Can you tell me about your war experience in Iraq?
Not really because the experience is on an upcoming music project, called Wardrobe, which is coming out in the next few months. The name “Wardrobe” has a double meaning: the war I was in and the style element to my life.
Has being in the war made you less patriotic? In Cardboard Castles on Wave Crusher you question patriotism, rapping “war heroes don’t even get a memorial … they should get more cake than pro athletes.”
“Completely, I feel like being a veteran in the US is appreciated in some military towns but, in New York City, people ask: “Yo, what is a veteran?” or they ask: “A veteran of what?” It blows my mind.Veterans shouldn’t really be on the street asking for stuff. They don’t get the recognition that they deserve.
Do you regret fighting in the war?
I’m not regretful at all but I’m regretful of the reason we went in the war.
When I see you and hear your music, I’m reminded of the Kool Keiths and Taz Arnolds of this music world. Can you tell me about your influences?
It comes from the Afrodellic stuff from the 1970s and 1980s … while I’m influenced by the styling from actor Mr T and classic black films like Coming to America.
How would you describe your sound?
The music I make is fashion rap. Fashion rap is basically pulling out mad styles from your mental closet and adorning your temple, which is your body, with it. Boom! My music is very textual and it’s moody. It’s not just one genre.”
Thank you for the tape. How did Voodoo Bus come to be?
Voodoo Bus was recorded in New Orleans. It was inspired in many ways by the events that took place around April of this year. The ride there, on the bus, was insanity. Voodoozella Bus Ride from Hell is 1?000% a true story, as is 99% of the tape.
What projects are you working on?
Working at the Red Bull Studio [in Cape Town] on a project called A Beautiful Disaster with producer D Planet. It’s dark and dub sounding. It’s like the darker back side of my mind; it’s definitely there …
I’m also working on a collaborative project called MCM Paperbags with [rapper] Like from the group PacDiv. I have Wardrobe that’s coming soon. Then I’m doing some hip-house records in the UK [United Kingdom].”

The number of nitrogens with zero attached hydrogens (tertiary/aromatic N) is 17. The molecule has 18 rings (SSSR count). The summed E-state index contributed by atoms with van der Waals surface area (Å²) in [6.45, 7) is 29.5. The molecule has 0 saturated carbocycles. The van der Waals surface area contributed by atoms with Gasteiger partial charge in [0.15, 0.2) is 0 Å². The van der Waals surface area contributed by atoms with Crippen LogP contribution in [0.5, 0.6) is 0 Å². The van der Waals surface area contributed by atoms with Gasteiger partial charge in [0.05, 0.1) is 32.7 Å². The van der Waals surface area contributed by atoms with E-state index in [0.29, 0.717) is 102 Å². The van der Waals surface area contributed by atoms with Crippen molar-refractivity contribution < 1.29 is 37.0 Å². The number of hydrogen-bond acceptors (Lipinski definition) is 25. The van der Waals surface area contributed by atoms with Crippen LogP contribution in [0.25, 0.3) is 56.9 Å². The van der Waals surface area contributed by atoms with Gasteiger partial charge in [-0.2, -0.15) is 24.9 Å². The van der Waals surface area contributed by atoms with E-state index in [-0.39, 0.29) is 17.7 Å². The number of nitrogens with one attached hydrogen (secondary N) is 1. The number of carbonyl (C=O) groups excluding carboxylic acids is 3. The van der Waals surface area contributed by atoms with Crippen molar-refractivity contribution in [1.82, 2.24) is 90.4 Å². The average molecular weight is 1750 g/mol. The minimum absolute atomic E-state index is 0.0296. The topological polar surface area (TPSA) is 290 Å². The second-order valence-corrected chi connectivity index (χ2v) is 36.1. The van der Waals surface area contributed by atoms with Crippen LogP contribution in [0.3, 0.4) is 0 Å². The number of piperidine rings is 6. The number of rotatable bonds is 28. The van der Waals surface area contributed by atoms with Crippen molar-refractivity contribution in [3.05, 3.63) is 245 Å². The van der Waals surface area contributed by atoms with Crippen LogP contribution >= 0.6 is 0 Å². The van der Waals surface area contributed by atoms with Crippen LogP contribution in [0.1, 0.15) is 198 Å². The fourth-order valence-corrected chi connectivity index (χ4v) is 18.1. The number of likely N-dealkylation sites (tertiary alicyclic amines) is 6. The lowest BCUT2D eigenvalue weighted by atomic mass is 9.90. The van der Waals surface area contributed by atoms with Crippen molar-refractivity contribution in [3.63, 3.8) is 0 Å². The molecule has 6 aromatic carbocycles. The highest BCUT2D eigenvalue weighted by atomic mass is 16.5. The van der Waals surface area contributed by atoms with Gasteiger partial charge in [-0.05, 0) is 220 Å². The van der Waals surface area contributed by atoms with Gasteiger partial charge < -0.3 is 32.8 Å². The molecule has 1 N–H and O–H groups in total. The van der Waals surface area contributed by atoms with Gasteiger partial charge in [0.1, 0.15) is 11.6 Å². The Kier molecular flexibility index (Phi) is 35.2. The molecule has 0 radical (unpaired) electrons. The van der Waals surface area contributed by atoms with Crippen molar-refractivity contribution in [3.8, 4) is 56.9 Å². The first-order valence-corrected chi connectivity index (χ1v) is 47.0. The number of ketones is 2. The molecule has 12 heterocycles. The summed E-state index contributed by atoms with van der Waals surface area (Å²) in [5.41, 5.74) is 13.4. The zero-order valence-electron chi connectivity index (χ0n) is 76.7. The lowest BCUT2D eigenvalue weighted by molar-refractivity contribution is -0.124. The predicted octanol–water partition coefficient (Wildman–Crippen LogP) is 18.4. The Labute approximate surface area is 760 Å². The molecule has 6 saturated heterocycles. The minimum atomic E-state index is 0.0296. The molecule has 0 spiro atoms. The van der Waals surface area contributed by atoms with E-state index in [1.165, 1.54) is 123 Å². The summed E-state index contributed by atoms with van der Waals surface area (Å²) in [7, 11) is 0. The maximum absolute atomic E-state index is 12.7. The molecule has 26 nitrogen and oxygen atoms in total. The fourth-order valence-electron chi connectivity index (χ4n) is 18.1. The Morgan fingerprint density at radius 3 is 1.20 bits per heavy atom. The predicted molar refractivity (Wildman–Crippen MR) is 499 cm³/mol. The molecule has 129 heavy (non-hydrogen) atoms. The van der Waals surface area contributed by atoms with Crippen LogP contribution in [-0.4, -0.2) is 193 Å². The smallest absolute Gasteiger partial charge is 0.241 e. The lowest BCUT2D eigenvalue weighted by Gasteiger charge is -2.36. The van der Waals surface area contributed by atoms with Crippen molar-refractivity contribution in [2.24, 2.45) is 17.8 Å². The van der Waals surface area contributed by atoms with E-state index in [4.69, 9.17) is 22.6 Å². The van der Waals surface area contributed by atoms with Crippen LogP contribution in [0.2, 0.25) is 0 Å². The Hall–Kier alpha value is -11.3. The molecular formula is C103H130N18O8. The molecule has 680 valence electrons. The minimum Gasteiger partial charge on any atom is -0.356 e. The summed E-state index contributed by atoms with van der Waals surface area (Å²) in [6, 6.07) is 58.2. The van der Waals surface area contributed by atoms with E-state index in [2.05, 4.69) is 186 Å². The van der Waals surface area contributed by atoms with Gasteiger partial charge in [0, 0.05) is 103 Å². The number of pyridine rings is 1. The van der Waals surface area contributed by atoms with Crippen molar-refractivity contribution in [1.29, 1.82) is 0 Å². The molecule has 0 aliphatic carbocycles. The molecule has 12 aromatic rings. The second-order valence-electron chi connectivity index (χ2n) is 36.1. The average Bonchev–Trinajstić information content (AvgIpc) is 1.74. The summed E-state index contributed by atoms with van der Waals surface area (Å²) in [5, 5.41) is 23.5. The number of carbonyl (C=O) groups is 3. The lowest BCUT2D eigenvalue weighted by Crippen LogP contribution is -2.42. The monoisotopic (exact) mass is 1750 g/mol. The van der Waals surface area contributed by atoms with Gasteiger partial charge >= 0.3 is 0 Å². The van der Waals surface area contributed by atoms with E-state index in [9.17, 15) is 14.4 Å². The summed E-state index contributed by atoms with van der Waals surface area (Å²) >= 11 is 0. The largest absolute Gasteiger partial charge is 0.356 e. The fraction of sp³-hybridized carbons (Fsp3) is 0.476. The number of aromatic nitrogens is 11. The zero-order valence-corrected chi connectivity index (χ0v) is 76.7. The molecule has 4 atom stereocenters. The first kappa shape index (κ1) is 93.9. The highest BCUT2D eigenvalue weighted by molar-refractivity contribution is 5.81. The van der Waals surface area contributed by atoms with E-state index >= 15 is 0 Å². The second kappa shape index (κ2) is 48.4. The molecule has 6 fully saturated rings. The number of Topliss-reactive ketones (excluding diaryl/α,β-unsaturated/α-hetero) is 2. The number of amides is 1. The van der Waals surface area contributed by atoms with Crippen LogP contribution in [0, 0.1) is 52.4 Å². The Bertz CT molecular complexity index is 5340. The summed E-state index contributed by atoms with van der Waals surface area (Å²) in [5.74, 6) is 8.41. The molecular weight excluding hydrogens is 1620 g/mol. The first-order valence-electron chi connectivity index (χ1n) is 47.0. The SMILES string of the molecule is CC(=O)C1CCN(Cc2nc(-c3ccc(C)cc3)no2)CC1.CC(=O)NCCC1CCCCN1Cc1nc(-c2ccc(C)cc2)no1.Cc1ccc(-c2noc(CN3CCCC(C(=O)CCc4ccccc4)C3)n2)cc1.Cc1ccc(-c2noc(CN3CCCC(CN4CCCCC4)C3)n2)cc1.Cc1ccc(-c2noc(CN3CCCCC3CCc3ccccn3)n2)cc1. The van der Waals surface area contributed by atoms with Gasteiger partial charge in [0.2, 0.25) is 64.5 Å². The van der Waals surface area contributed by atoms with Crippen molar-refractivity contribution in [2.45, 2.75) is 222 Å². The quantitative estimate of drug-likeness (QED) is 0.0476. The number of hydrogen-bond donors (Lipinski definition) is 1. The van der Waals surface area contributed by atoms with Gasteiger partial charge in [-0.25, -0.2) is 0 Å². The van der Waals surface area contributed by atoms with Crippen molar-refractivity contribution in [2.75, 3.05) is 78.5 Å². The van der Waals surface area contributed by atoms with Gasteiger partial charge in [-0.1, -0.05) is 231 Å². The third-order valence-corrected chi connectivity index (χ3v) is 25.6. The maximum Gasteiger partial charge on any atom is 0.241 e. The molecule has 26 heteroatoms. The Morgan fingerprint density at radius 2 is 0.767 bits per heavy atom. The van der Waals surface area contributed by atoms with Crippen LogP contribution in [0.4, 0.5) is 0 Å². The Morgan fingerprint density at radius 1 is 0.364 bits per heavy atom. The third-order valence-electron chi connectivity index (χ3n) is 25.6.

Tell me more about your film solo album Cerebral Vortex and your sophomore project No Sleep till Brooklyn?
I made Cerebral Vortex off seven days of no sleep. This was seven years ago. I was still in the army at that time. Hypnotic beats and just raps.
No Sleep till Brooklyn is a tape, and Keep Following is the single, which was created into a theatre production called Keep Following. It’s a theatre production put together by a fringe theatre collective called Tremor Collective throughout New York and London.
The piece is basically a time-travelling piece. I was stuck in Berlin trying to get back to Brooklyn because there was an air traffic control strike. So for five days I would try to fly out, to no luck.
Drummer-producer Questlove says “hip-hop is inseparable from black America and black Americans, who are either creators, or consumers, or subject matter, or sometimes all three.” What kind of a legacy do you think you’ll leave behind for black children in the US, especially if you travel around so much?
Me travelling around just inspires the kids. When I’m back in Brooklyn, they always come through to me and ask me to tell about my travels.
My whole movement is igniting these kids to get out into the world and become the person that they can be. I feel that, if you don’t travel, you’re cutting off your potential as a human. There’s kids that don’t even get to leave their borough, let alone the city or the state.